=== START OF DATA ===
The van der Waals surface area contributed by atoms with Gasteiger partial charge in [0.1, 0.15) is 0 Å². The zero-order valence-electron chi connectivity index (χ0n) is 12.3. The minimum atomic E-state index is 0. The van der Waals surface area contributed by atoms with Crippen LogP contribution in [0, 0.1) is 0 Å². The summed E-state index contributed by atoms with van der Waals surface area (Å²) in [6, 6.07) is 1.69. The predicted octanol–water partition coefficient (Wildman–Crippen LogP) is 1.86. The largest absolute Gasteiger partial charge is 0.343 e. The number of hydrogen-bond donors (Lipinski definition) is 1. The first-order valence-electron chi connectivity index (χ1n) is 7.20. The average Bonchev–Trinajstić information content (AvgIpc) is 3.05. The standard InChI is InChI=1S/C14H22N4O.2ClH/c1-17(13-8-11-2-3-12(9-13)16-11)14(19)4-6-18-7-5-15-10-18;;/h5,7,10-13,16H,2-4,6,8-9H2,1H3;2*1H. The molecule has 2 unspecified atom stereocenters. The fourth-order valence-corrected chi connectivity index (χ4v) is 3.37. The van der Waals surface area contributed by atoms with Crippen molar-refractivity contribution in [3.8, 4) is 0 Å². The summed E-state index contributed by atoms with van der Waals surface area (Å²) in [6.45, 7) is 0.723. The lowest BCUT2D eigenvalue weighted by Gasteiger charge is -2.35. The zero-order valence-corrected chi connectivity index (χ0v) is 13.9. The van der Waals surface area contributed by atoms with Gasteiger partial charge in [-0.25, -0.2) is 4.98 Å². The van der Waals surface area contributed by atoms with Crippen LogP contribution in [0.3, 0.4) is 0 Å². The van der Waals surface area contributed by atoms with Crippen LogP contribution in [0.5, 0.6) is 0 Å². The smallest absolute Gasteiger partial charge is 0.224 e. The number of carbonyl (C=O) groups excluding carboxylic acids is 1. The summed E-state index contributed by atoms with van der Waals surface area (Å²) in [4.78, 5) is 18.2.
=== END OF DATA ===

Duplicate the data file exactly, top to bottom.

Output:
The van der Waals surface area contributed by atoms with Gasteiger partial charge in [0.1, 0.15) is 0 Å². The zero-order valence-electron chi connectivity index (χ0n) is 12.3. The minimum atomic E-state index is 0. The van der Waals surface area contributed by atoms with Crippen LogP contribution in [0, 0.1) is 0 Å². The summed E-state index contributed by atoms with van der Waals surface area (Å²) in [6, 6.07) is 1.69. The predicted octanol–water partition coefficient (Wildman–Crippen LogP) is 1.86. The largest absolute Gasteiger partial charge is 0.343 e. The number of hydrogen-bond donors (Lipinski definition) is 1. The first-order valence-electron chi connectivity index (χ1n) is 7.20. The average Bonchev–Trinajstić information content (AvgIpc) is 3.05. The standard InChI is InChI=1S/C14H22N4O.2ClH/c1-17(13-8-11-2-3-12(9-13)16-11)14(19)4-6-18-7-5-15-10-18;;/h5,7,10-13,16H,2-4,6,8-9H2,1H3;2*1H. The molecule has 2 unspecified atom stereocenters. The fourth-order valence-corrected chi connectivity index (χ4v) is 3.37. The van der Waals surface area contributed by atoms with Crippen molar-refractivity contribution in [3.8, 4) is 0 Å². The summed E-state index contributed by atoms with van der Waals surface area (Å²) in [6.45, 7) is 0.723. The lowest BCUT2D eigenvalue weighted by Gasteiger charge is -2.35. The zero-order valence-corrected chi connectivity index (χ0v) is 13.9. The van der Waals surface area contributed by atoms with Gasteiger partial charge in [-0.25, -0.2) is 4.98 Å². The van der Waals surface area contributed by atoms with Crippen LogP contribution in [0.3, 0.4) is 0 Å². The van der Waals surface area contributed by atoms with Crippen LogP contribution in [0.5, 0.6) is 0 Å². The smallest absolute Gasteiger partial charge is 0.224 e. The number of carbonyl (C=O) groups excluding carboxylic acids is 1. The summed E-state index contributed by atoms with van der Waals surface area (Å²) in [4.78, 5) is 18.2.